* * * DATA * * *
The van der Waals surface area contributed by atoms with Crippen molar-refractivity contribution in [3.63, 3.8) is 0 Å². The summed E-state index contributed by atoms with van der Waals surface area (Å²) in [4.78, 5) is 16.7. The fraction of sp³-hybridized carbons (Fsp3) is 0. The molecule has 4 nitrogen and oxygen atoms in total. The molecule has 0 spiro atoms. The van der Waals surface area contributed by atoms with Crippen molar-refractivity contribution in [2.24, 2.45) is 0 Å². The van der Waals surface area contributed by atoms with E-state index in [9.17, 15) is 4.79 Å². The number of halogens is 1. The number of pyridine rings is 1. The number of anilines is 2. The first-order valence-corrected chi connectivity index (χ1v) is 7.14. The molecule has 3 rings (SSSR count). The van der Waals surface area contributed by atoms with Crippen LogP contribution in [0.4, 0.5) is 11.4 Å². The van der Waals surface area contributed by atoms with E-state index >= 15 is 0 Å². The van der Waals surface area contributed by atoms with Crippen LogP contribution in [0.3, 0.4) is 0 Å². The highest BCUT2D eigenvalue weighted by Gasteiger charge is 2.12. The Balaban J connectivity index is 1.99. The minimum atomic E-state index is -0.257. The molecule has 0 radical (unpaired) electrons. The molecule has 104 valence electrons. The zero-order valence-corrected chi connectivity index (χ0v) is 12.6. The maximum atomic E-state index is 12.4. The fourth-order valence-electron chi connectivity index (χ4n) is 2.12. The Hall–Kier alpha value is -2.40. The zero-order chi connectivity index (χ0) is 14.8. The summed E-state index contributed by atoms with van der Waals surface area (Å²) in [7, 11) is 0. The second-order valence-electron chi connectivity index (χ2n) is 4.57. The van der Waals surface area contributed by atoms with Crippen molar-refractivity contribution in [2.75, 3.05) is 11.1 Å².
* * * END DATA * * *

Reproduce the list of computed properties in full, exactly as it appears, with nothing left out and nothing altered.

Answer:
The van der Waals surface area contributed by atoms with Crippen molar-refractivity contribution in [3.63, 3.8) is 0 Å². The summed E-state index contributed by atoms with van der Waals surface area (Å²) in [4.78, 5) is 16.7. The fraction of sp³-hybridized carbons (Fsp3) is 0. The molecule has 4 nitrogen and oxygen atoms in total. The molecule has 0 spiro atoms. The van der Waals surface area contributed by atoms with Crippen molar-refractivity contribution in [2.24, 2.45) is 0 Å². The van der Waals surface area contributed by atoms with E-state index in [9.17, 15) is 4.79 Å². The number of halogens is 1. The number of pyridine rings is 1. The number of anilines is 2. The first-order valence-corrected chi connectivity index (χ1v) is 7.14. The molecule has 3 rings (SSSR count). The van der Waals surface area contributed by atoms with Crippen LogP contribution in [0.4, 0.5) is 11.4 Å². The van der Waals surface area contributed by atoms with E-state index >= 15 is 0 Å². The van der Waals surface area contributed by atoms with Crippen LogP contribution in [0.3, 0.4) is 0 Å². The highest BCUT2D eigenvalue weighted by Gasteiger charge is 2.12. The Balaban J connectivity index is 1.99. The minimum atomic E-state index is -0.257. The molecule has 0 radical (unpaired) electrons. The molecule has 104 valence electrons. The zero-order valence-corrected chi connectivity index (χ0v) is 12.6. The maximum atomic E-state index is 12.4. The fourth-order valence-electron chi connectivity index (χ4n) is 2.12. The Hall–Kier alpha value is -2.40. The zero-order chi connectivity index (χ0) is 14.8. The summed E-state index contributed by atoms with van der Waals surface area (Å²) in [7, 11) is 0. The second-order valence-electron chi connectivity index (χ2n) is 4.57. The van der Waals surface area contributed by atoms with Crippen molar-refractivity contribution in [2.75, 3.05) is 11.1 Å².